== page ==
After several months of delay, the Health and Human Services Office for Civil Rights (“OCR”) has selected a vendor to begin Phase II of OCR’s random HIPAA audits mandated by the HITECH Act.  The program’s first phase included over 100 pilot audits, and phase II was to have begun in late 2014. While the first round of audits included only covered entities, OCR will include business associates in the next round.  The audits will assess compliance with the HIPAA privacy, security and breach notification rules.

One of OCR’s primary findings in the pilot audits was that many organizations had either not conducted an adequate security risk analysis or have not kept their risk analysis updated.
As a result, many of the audits, particularly the ones that are not conducted on-site (“desk audits”), will focus on  organizations’ procedures for risk management and breach reporting.  On-site audit will likely have an additional focus on some of the technical aspects of HIPAA compliance, including data encryption and administrative and physical safeguards.  Both types of audits are also likely to examine organizations’ training policies.

In short, OCR will want to know whether an organization has a security and compliance program in place, how well it is implemented and by whom, and how the program is documented, communicated and enforced.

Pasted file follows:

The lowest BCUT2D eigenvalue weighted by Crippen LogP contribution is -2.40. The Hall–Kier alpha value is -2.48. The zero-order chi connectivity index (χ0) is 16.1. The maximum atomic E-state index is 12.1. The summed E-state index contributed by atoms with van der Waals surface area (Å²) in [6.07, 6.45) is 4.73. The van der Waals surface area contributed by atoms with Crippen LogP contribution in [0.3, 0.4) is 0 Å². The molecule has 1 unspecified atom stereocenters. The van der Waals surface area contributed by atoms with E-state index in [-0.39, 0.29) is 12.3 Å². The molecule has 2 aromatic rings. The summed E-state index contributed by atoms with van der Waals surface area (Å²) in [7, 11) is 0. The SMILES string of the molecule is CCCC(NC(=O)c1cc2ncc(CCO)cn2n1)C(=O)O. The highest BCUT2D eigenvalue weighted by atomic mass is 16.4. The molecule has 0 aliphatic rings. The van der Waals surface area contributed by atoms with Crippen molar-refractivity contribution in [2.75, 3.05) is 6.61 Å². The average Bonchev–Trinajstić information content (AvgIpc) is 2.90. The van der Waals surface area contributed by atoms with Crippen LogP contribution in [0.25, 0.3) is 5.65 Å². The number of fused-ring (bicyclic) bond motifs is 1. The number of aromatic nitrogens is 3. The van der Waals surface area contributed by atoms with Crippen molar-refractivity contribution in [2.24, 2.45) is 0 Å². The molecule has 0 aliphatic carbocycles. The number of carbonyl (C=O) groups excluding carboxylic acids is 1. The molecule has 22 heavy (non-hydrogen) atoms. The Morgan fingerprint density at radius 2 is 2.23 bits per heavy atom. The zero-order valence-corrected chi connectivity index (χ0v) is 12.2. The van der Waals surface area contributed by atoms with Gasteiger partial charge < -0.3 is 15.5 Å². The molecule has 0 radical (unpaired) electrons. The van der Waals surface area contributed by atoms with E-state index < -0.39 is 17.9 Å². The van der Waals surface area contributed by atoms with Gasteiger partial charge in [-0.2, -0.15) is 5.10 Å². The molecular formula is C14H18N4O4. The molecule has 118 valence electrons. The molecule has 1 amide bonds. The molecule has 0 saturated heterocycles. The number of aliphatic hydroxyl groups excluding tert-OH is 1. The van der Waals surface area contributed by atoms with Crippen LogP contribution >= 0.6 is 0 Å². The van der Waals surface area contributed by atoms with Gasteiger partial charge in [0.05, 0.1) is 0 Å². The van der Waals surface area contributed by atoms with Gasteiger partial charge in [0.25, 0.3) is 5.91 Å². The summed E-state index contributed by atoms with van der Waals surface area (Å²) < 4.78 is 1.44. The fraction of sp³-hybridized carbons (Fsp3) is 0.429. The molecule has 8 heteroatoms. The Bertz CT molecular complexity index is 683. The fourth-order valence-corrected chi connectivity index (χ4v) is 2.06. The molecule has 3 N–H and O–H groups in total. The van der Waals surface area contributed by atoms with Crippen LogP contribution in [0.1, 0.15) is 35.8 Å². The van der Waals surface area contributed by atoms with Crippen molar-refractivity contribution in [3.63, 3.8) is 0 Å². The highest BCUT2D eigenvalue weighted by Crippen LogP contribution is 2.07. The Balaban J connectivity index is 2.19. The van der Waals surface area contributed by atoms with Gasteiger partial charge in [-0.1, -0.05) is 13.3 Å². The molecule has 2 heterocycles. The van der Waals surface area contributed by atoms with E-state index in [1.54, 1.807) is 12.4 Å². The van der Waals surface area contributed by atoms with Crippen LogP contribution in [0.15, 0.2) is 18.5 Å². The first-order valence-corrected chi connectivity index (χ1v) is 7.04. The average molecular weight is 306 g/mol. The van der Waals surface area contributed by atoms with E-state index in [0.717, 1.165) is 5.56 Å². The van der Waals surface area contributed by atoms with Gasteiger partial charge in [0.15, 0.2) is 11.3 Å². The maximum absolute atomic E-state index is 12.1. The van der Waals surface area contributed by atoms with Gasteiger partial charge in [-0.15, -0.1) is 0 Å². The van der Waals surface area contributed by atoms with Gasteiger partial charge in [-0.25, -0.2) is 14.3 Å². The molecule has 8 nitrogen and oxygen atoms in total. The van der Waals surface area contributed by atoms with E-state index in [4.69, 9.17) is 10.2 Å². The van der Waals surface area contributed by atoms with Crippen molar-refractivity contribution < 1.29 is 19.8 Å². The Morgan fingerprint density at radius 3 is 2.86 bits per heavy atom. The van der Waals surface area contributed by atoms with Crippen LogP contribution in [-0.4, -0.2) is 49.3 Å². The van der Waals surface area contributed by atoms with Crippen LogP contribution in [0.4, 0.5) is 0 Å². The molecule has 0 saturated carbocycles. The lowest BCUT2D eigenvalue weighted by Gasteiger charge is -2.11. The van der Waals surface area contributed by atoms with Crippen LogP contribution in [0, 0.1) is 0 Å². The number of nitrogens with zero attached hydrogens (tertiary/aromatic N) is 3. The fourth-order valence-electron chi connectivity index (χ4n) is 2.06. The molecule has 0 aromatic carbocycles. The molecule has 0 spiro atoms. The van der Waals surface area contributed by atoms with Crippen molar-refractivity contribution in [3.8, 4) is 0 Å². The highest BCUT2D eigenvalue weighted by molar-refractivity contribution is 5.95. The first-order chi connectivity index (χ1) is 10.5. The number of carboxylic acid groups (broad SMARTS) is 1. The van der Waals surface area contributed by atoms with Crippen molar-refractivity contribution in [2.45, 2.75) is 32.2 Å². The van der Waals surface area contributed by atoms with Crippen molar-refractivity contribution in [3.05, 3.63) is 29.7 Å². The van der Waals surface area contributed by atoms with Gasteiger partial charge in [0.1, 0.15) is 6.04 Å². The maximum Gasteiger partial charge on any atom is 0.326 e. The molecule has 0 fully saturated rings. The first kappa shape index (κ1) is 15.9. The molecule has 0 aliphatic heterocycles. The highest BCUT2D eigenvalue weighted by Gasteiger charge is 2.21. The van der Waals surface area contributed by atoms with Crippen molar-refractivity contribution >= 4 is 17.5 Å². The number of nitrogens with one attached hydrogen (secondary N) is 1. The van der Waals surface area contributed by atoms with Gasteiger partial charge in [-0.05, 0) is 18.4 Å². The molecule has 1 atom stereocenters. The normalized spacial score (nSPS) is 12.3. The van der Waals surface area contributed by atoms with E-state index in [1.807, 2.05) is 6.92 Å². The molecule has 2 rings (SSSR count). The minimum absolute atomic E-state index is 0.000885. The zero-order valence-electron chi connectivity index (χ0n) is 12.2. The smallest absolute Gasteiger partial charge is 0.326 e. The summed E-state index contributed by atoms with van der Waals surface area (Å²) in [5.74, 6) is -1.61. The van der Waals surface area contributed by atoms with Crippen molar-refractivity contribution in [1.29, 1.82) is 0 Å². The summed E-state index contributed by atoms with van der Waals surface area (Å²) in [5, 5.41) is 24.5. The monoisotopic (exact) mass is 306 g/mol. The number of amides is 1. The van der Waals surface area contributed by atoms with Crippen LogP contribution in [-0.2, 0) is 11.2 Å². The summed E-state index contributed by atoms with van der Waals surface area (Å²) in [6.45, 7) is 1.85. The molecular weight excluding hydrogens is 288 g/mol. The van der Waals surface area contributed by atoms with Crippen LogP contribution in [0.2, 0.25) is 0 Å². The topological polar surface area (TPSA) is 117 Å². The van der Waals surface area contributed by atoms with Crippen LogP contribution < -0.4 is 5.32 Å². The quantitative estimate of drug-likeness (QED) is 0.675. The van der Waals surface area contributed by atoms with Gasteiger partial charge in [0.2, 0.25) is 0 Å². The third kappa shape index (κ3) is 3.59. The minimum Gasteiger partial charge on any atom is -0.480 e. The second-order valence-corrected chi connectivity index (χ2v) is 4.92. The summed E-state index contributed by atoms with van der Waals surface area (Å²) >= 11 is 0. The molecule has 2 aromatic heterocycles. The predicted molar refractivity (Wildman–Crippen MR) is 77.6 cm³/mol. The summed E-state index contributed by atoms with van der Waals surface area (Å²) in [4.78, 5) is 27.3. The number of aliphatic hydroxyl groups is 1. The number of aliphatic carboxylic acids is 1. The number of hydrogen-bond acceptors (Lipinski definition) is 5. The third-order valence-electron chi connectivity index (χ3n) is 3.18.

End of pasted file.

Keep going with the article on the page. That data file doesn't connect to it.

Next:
OCR has not yet stated when the phase II audits will begin, nor has it published the updated audit protocol the OCR auditors will use.  However, covered entities and business associates should already be proactively monitoring their HIPAA compliance, which should help them be prepared if they are selected for audit.  While most covered entities are aware of their HIPAA compliance obligations, organizations that are acting as business associates may not have focused on the issue.

The most important initial step an organization can take with respect to HIPAA compliance is to conduct a risk analysis (and document that it has done so).  The HIPAA Security Rule requires that covered entities and business associates “implement policies and procedures to prevent, detect, contain, and correct security violations.”  Organizations need to be able to identify the protected health information within the organization (including PHI that you created, received, maintained or transmitted), identify the sources of PHI that the organization receives, and identify the threats (whether human or natural) to security. (The current OCR audit protocol can be found here, and while it has not been updated to reflect the latest HIPAA regulations, it is a good starting point for organizations to begin the risk assessment process).

TAKEAWAY:  Jocelyn Samuels, the director of OCR, has noted that “audits are a critical compliance tool for us because they enable us to get out in front of potential industry problems before they result in a breach.”  Covered entities and business associates need to get out in front of the OCR’s audit process by stepping up their compliance efforts.  Risk analysis is the first step, and it is an ongoing process that should provide the organization with a detailed understanding of the risks to the confidentiality, integrity, and availability of PHI.